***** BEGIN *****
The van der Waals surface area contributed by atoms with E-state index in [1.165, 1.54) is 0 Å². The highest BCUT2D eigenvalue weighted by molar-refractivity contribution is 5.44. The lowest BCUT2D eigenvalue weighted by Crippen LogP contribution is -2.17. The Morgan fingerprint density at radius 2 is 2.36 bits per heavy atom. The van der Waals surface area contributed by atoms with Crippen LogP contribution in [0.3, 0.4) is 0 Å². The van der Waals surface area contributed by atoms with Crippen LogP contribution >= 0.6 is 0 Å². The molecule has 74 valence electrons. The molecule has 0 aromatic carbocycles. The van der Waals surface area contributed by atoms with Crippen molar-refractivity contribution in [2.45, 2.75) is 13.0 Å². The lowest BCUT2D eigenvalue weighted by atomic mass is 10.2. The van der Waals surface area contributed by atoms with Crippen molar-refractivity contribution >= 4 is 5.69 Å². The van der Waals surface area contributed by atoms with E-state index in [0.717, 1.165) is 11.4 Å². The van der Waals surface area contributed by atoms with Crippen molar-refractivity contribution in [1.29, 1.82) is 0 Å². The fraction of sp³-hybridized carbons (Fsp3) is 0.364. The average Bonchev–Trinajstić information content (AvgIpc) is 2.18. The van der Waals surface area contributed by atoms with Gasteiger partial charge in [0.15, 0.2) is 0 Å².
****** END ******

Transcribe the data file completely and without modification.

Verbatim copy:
The van der Waals surface area contributed by atoms with E-state index in [1.165, 1.54) is 0 Å². The highest BCUT2D eigenvalue weighted by molar-refractivity contribution is 5.44. The lowest BCUT2D eigenvalue weighted by Crippen LogP contribution is -2.17. The Morgan fingerprint density at radius 2 is 2.36 bits per heavy atom. The van der Waals surface area contributed by atoms with Crippen LogP contribution in [0.3, 0.4) is 0 Å². The van der Waals surface area contributed by atoms with Crippen LogP contribution >= 0.6 is 0 Å². The molecule has 74 valence electrons. The molecule has 0 aromatic carbocycles. The van der Waals surface area contributed by atoms with Crippen molar-refractivity contribution in [2.45, 2.75) is 13.0 Å². The lowest BCUT2D eigenvalue weighted by atomic mass is 10.2. The van der Waals surface area contributed by atoms with Crippen molar-refractivity contribution >= 4 is 5.69 Å². The van der Waals surface area contributed by atoms with E-state index in [0.717, 1.165) is 11.4 Å². The van der Waals surface area contributed by atoms with Crippen molar-refractivity contribution in [1.29, 1.82) is 0 Å². The fraction of sp³-hybridized carbons (Fsp3) is 0.364. The average Bonchev–Trinajstić information content (AvgIpc) is 2.18. The van der Waals surface area contributed by atoms with Gasteiger partial charge in [0.15, 0.2) is 0 Å².